Up until the end of the First World War, the Boule de Pain or Pain Boule was the bread most closely associated with France in the public consciousness. A rustic, round shaped loaf that can be made of any type of flour, its ball shape helps retain moisture making it slow to dry out and thus stay fresher longer than elongated breads such as baguettes.
A loaf with a similar shelf-life is the Pain de Campagne sometimes called Pain Paysan. This bread is sold in a great variety of shapes and sizes; it’s a hearty loaf with a thick crust and an airy texture usually made with white or whole wheat flour or a mixture of the two. Some boulangeries add sourdough to their recipe but you will usually see sourdough bread labelled as Pain au Levain. Another type of bread that is widely seen in various shapes and sizes is the Pain Complet; a hearty and tasty whole wheat bread.
There are two other common signs that you will see on the bread shelves of the boulangeries here; firstly, Pain aux Céréales or Pain Campagrain which are fairly generic names covering a broad range of high fibre multi-grain loaves. The mix of ingredients varies according to the whims of the baker but you can usually expect between two to five grains and some seeds, most commonly the grains are wheat, malted wheat, rye, barley and oats with a mixture of sesame, sunflower, brown flax and yellow flax seeds.
A large number of boulangeries also offer Pains Spéciaux, specially created breads made with walnuts, garlic, olives or even sausage. In parts of north west Brittany, you can find Pain de Roscoff, a bread made with the famous pink Roscoff onions and smoked sausage; this delivers an intense flavour which is heightened by the red wine used to marinate the onions and make the dough. Another speciality bread of the region is often referred to as Pain Breton, made with sel-gris (unrefined local sea salt) and sarrasin (buckwheat flour); a tasty bread which needs only Breton butter for augmentation.
You will not have to spend much time in Brittany before you appreciate how seriously they take their butter here and there are a few reasons for this.
Firstly, Brittany is no stranger to rain, so, the cows have plenty of good grass to eat. The French have a word – terroir – which means something akin to the history of the soil and is a term often heard when discussing wine but this one word sums up a concept that is central to French food and wine. Put another way; it is believed that you can taste what the cows eat as it manifests itself through their milk – rich soil equals rich-tasting dairy butter.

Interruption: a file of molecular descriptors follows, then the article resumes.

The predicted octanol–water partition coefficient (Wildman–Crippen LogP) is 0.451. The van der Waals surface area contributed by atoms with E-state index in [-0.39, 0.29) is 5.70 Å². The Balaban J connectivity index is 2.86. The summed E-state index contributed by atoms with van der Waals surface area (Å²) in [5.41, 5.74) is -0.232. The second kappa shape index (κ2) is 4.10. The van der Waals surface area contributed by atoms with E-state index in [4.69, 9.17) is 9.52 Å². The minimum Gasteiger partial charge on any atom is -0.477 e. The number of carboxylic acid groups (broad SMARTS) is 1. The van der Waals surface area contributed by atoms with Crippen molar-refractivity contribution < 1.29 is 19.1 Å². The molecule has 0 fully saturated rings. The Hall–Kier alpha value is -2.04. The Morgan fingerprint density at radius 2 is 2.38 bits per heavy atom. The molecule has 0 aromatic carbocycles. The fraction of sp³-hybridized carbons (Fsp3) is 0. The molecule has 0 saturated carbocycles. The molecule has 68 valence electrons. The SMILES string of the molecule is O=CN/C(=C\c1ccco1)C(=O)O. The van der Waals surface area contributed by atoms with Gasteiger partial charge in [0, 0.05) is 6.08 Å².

It is not just the terroir that makes Breton butter so special; it also has a high fat content. Butter is mainly milk, particularly cream and Brittany is a big dairy producer. It needs to be, as it takes over 10 litres (2.6 gallons) of cow’s milk to make 450 grams (almost a pound) of butter. While most countries use 80 per cent butterfat in their butter, the French use at least 82 per cent and while this difference may not seem great it does have a noticeable impact on texture and taste. Additionally, in the past, the region was exempt from the Salt Tax and this fostered a culture where foodstuffs were heavily salted to aid the preservation of foodstuffs.
Today, Brittany’s butter is best when it is heavily salted with large flecks of coarse grains of sea salt that crunch when you bite into them but there are versions that do not contain as much salt and even those than omit it entirely. So, there is something to suit all tastes and all are simply delicious when spread on a baguette still warm from the boulangerie.
The old walled city of Saint-Malo is home to the Museum of Butter but the real attraction here is the attached Creamery and Cheesemonger, La Maison du Beurre, owned by Jean-Yves Bordier, one of France’s most renowned artisanal butter makers.
If you do find yourself in Saint-Malo, it is worth visiting just to try some of his flavoured butters such as smoked salt or seaweed or even garlic and chili. There are also butters flavoured with vanilla and raspberries and even butter with chocolate and shards of cocoa beans but the one to take home is surely Beurre de Baratte a l’Oignon de Roscoff – hand-made butter infused with the, justly renowned, tasty pink onions from Roscoff. A wonderful combination delivering great texture and taste especially if spread generously on a slice of fresh bread!